President Trump’s budget director Mick Mulvaney was unusually blunt during an interview on CNBC. As Jonathan Chait notes, Republicans usually make some effort to justify tax cuts for the wealthy, for example by denying that they will cause the deficit to grow. But Mulvaney is candid about not caring whether the deficit grows.
“Bad spending, to me, in terms of its economic benefit, would be wealth-transfer payments. It’s a misallocation of resources. Infrastructure is sort of that good spending in the middle, where even if you do misallocate resources a little bit, you still have something to show for it. It’s tangible, it may help economic growth, and so forth. At the other end of the spectrum, at the very other end, is letting people keep more of their money, which — while it can contribute to the deficit in a large fashion — is the most efficient way to actually allocate resources. It’s a little less important to me if infrastructure adds to the deficit. And I’m really not interested in how tax reform handles the deficit.”
What I’d like to focus on is one turn of phrase: “wealth-transfer payments [are] a misallocation of resources.” Mulvaney essentially says that if you build a road or a bridge or a tunnel or an airport that you’ll have something tangible in the end even if there are cost overruns or the contracts are needlessly expensive. I think the idea is that maybe the government isn’t the most efficient source of funding for building stuff, but it can get the job done.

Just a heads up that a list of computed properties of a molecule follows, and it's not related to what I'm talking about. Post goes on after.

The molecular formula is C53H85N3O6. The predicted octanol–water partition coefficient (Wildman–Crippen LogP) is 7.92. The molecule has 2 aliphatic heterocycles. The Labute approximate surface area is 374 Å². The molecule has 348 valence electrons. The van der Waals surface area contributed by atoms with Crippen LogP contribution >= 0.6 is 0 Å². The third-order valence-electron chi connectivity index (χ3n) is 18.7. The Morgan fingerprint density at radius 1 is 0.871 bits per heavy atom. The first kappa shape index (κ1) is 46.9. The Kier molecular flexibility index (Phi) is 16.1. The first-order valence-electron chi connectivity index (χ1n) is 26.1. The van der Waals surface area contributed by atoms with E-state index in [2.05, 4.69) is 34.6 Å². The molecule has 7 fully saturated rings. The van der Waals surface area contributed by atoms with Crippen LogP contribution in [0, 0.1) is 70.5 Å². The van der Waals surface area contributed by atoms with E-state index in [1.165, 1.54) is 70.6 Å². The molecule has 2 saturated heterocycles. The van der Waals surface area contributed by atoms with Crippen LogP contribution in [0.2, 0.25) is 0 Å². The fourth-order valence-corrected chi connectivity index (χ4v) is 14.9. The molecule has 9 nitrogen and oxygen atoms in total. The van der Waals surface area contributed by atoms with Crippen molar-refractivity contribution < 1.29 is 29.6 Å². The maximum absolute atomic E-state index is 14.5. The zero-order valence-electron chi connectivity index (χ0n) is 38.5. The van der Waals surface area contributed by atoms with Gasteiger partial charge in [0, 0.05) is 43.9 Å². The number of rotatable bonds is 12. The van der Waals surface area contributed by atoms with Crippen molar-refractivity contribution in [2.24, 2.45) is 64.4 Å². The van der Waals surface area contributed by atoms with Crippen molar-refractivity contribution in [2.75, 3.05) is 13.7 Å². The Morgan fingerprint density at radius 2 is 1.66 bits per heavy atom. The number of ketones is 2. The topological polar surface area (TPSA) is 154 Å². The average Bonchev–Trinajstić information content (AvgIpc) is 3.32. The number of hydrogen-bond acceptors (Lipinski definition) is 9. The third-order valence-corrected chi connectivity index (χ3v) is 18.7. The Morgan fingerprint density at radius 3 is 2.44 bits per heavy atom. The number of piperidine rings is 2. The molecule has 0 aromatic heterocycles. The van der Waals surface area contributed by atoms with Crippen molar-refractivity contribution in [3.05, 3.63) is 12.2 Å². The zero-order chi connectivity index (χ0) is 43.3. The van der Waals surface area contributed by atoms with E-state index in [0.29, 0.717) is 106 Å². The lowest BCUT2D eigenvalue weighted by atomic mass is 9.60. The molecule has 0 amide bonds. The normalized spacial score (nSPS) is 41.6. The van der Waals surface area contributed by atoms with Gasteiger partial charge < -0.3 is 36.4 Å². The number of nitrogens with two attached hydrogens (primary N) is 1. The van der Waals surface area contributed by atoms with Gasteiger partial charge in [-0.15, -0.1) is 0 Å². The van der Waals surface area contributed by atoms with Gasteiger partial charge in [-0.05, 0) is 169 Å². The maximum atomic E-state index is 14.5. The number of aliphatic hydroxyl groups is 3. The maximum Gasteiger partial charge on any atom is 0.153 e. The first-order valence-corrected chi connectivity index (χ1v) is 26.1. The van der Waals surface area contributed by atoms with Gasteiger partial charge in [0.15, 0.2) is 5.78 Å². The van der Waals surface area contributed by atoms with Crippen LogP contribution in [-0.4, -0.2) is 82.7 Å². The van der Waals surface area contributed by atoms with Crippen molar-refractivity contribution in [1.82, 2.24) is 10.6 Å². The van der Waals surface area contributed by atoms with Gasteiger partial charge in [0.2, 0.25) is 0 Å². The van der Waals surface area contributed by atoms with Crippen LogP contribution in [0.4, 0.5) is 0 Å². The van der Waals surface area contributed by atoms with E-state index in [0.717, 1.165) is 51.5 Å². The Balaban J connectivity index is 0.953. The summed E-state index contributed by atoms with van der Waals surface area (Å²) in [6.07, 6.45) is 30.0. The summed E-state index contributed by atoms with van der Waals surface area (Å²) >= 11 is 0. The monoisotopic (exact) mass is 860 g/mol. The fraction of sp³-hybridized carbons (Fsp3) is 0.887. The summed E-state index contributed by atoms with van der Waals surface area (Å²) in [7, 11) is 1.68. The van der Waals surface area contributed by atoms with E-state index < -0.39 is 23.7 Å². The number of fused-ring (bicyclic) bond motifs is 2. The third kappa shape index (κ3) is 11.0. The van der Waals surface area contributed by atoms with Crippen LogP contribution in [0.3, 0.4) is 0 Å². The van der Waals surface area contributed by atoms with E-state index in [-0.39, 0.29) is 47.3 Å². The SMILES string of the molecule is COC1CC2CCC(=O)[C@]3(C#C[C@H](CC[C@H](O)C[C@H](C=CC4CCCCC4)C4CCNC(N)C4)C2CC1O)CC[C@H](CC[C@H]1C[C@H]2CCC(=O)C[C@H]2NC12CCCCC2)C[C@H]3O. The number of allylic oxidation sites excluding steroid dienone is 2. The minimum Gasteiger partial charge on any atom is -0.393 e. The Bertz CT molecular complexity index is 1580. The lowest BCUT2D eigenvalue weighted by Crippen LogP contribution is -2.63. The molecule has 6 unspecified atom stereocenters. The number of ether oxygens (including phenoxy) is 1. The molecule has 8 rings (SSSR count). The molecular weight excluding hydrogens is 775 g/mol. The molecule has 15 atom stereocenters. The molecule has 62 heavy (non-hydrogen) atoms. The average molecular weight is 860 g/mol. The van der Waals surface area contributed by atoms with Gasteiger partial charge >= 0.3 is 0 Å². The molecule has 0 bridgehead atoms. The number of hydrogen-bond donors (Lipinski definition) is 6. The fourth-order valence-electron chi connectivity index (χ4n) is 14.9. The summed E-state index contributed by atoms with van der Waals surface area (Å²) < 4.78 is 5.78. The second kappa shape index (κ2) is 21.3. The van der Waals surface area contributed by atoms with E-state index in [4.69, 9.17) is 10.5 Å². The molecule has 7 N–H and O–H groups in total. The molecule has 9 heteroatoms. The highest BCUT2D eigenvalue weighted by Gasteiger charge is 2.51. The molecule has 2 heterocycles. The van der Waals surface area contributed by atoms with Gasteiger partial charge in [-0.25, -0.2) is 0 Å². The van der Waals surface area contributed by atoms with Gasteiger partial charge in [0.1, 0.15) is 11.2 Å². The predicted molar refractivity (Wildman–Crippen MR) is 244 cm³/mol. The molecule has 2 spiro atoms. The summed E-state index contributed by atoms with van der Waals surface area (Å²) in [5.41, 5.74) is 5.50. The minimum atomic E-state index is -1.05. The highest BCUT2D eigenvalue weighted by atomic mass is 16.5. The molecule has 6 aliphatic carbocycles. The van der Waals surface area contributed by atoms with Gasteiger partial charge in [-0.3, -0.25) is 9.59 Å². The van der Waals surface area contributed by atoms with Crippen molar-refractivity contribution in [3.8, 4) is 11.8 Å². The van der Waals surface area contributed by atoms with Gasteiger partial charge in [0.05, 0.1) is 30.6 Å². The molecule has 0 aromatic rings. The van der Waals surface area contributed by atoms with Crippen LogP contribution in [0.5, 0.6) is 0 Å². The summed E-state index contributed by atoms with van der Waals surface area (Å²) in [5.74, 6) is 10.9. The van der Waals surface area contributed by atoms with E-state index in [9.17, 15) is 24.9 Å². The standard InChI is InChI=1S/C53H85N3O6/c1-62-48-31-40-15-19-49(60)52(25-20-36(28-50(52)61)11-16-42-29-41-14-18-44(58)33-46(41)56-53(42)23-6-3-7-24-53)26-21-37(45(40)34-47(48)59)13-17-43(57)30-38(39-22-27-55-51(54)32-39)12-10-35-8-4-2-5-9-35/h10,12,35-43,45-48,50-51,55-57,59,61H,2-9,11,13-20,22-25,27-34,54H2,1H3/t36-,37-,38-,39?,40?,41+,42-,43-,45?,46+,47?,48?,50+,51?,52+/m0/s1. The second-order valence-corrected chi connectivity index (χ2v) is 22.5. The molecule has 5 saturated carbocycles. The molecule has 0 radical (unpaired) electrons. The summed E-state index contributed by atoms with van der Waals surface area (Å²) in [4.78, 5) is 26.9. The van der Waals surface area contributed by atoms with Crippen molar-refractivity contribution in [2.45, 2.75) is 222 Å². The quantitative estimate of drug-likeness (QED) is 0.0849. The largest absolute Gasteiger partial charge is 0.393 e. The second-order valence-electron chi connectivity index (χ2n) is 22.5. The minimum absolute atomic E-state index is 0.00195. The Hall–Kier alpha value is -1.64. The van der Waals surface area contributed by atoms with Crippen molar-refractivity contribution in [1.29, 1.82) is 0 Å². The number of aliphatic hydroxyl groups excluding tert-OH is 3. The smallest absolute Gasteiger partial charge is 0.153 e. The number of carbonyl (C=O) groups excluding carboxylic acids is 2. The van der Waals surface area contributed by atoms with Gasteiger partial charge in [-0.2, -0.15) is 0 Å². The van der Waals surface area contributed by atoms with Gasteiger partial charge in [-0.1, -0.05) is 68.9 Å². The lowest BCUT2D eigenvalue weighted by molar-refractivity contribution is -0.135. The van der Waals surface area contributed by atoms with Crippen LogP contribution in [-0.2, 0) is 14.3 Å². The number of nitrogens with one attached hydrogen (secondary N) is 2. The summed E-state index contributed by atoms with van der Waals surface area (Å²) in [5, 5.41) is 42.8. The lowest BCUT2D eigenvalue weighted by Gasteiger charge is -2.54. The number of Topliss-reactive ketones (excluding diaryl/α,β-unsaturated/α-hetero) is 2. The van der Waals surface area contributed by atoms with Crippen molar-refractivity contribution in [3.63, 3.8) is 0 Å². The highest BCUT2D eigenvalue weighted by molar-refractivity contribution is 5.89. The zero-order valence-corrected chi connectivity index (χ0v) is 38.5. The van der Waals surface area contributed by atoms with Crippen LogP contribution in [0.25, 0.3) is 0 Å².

On the other hand, wealth-transfer payments get you absolutely nothing. So, by his reckoning, a subsidy to provide health coverage or financial assistance in getting a college degree or money set aside to assure kids aren’t malnourished, none of these things ever result in anything worthwhile.
I suppose there’s a broader ideology about efficiency here, in the sense that he’s framing this as a matter of using money in the most sensible way. But there’s also a value system on display. It’s not just that there is suddenly good deficit spending (tax cuts for the rich) but there’s also a belief that it’s a misallocation of money to invest in people. Maybe investment in people is a little harder to judge in “tangible” results than investment in physical infrastructure, but it’s not impossible. Because they were no longer hungry, someone could concentrate in class so their grades went up. A person became the first person in their family to get a college education. A doctor’s visit detected high blood pressure, which allowed the patient to take life-extending measures and medications.
We can debate the precise meaning of the word “tangible,” but it’s pretty clear that Mulvaney doesn’t value these kinds of positive results of wealth-transfer payments.
In any case, he provided proof that he doesn’t care about deficits. When it comes to deficits caused by failing to tax the rich, he says he really doesn’t care.
What he doesn’t want is for anyone to get something they haven’t earned, and the only way you can earn something is by making money.